4 Styles Of Parenting And How They’re Affecting Your Family
Fifty years or more ago, “parenting styles” were hardly a topic of conversation, let alone all of the articles and books written on the subject. It was simply expected that you raise your children the same way your parents raised you, and the way their parents raised them.
Not a lot of thought was given to “What kind of parent do I want to be? What parenting style fits our lifestyle and family?” But as our society has become more psychologically and socially aware, we are more conscious of how particular methods may affect children. Additionally, our cultural conversation now frequently turns to parenting styles and how they affects the big picture.
There are many different parenting styles. You’ll likely find that you are a blend of a couple of them. Some parents are strict and rigid, others very lenient and laissez-faire, and some fall somewhere in the middle. It’s important not to go to the extreme in one direction or the other. That creates an out-of-balance situation within the family.
And remember as you explore different parenting styles: it’s important that you find the style that works best not just for you, but for your family as well.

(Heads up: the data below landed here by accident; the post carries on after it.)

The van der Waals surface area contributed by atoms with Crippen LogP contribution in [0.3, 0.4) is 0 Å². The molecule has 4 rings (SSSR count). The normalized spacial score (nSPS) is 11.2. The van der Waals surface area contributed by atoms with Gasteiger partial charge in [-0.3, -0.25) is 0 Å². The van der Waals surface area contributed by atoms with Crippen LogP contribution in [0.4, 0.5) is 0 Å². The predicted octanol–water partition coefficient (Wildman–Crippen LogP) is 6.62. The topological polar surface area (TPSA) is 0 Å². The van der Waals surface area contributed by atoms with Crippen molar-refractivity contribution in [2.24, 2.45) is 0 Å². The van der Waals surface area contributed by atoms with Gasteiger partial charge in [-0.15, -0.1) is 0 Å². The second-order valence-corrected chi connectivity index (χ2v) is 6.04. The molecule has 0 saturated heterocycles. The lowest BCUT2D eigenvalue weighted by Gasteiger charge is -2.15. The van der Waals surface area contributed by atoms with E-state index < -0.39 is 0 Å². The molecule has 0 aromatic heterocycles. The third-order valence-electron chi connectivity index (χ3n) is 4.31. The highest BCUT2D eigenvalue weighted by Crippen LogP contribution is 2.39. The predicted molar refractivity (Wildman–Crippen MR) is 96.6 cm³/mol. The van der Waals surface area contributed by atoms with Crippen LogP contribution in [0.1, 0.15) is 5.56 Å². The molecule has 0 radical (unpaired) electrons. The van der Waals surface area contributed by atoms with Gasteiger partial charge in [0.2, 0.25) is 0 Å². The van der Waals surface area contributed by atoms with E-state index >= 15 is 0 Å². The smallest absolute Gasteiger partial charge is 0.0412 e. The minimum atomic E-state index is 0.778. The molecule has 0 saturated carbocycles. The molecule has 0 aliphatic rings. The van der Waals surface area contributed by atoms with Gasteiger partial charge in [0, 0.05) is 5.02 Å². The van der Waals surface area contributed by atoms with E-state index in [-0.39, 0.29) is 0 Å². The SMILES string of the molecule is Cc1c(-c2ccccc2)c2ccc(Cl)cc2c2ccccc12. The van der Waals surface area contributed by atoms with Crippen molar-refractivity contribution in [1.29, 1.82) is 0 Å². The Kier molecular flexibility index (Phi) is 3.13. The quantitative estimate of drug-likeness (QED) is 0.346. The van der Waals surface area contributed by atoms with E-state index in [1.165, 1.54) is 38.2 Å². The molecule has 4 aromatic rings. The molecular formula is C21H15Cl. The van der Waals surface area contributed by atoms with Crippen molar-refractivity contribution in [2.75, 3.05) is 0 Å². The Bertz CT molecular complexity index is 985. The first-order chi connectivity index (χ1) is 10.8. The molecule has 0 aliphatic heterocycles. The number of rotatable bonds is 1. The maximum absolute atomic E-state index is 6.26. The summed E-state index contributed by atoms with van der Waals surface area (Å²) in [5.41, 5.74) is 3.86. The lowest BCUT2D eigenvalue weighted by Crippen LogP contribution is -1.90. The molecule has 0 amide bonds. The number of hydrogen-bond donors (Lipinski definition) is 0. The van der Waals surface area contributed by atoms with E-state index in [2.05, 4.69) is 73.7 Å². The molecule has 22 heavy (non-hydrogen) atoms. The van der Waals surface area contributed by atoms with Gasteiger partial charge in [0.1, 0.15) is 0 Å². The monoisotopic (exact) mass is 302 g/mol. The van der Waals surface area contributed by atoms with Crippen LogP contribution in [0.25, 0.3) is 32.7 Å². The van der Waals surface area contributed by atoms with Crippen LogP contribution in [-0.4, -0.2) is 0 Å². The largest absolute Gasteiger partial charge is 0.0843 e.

4 Types Of Parenting Styles
1. Strict Parenting
Often referred to as an “authoritarian” or “dictator” style, strict parenting is characterized by many hard-and-fast rules. The parent is clearly the head of household and tends to command respect in all circumstances. There are clear limits and consequences for pushing them, which are enforced firmly.
One of the beneficial things about this parenting style is that everyone has a clear role and understands the limits, leaving little in question. The negative thing about this parenting style is that the parent may function as a brick wall, with little room for change or growth for family members.
This parenting style runs of the risk of alienating the child later in life, either through the residual anger or resentment, a strong-willed personality, or a more sensitive child whose needs are not recognized.